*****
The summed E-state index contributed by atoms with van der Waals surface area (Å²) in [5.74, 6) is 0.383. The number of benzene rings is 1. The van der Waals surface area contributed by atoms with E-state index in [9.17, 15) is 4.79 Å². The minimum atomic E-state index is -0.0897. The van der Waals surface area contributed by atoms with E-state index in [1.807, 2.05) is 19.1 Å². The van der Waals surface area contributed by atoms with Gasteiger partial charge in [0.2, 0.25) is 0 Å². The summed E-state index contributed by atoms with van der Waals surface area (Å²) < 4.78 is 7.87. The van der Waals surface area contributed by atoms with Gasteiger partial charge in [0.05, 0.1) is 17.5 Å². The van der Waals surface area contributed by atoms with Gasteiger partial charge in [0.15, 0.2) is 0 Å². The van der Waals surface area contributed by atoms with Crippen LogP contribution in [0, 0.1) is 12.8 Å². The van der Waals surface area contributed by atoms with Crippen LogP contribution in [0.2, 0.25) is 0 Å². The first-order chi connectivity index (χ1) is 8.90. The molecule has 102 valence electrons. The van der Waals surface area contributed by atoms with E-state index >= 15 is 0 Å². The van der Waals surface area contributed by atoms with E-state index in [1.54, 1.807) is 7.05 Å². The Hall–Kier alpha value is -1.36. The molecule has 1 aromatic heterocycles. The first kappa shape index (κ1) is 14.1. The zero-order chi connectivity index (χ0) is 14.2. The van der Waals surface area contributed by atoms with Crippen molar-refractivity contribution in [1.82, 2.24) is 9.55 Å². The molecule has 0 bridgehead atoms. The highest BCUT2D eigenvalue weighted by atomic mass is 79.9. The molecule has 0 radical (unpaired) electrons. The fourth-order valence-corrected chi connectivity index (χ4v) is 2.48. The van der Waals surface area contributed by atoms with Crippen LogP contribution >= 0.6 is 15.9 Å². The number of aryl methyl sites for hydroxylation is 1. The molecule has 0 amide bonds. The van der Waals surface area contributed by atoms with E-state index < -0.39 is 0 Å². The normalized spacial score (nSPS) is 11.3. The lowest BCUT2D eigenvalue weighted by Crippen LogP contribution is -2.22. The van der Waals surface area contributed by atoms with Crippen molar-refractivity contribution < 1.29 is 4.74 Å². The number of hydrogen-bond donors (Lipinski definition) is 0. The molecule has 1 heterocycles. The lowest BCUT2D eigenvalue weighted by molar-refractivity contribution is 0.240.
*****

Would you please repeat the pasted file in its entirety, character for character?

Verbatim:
The summed E-state index contributed by atoms with van der Waals surface area (Å²) in [5.74, 6) is 0.383. The number of benzene rings is 1. The van der Waals surface area contributed by atoms with E-state index in [9.17, 15) is 4.79 Å². The minimum atomic E-state index is -0.0897. The van der Waals surface area contributed by atoms with E-state index in [1.807, 2.05) is 19.1 Å². The van der Waals surface area contributed by atoms with Gasteiger partial charge in [0.2, 0.25) is 0 Å². The summed E-state index contributed by atoms with van der Waals surface area (Å²) < 4.78 is 7.87. The van der Waals surface area contributed by atoms with Gasteiger partial charge in [0.05, 0.1) is 17.5 Å². The van der Waals surface area contributed by atoms with Gasteiger partial charge in [0.15, 0.2) is 0 Å². The van der Waals surface area contributed by atoms with Crippen LogP contribution in [0, 0.1) is 12.8 Å². The van der Waals surface area contributed by atoms with Crippen LogP contribution in [0.2, 0.25) is 0 Å². The first-order chi connectivity index (χ1) is 8.90. The molecule has 102 valence electrons. The van der Waals surface area contributed by atoms with E-state index >= 15 is 0 Å². The van der Waals surface area contributed by atoms with E-state index in [1.54, 1.807) is 7.05 Å². The Hall–Kier alpha value is -1.36. The molecule has 1 aromatic heterocycles. The first kappa shape index (κ1) is 14.1. The zero-order chi connectivity index (χ0) is 14.2. The van der Waals surface area contributed by atoms with Crippen molar-refractivity contribution in [1.82, 2.24) is 9.55 Å². The molecule has 0 bridgehead atoms. The highest BCUT2D eigenvalue weighted by atomic mass is 79.9. The molecule has 0 radical (unpaired) electrons. The fourth-order valence-corrected chi connectivity index (χ4v) is 2.48. The van der Waals surface area contributed by atoms with Crippen LogP contribution >= 0.6 is 15.9 Å². The number of aryl methyl sites for hydroxylation is 1. The molecule has 0 amide bonds. The van der Waals surface area contributed by atoms with E-state index < -0.39 is 0 Å². The normalized spacial score (nSPS) is 11.3. The lowest BCUT2D eigenvalue weighted by Crippen LogP contribution is -2.22. The van der Waals surface area contributed by atoms with Crippen molar-refractivity contribution < 1.29 is 4.74 Å². The number of hydrogen-bond donors (Lipinski definition) is 0. The molecule has 1 heterocycles. The lowest BCUT2D eigenvalue weighted by molar-refractivity contribution is 0.240.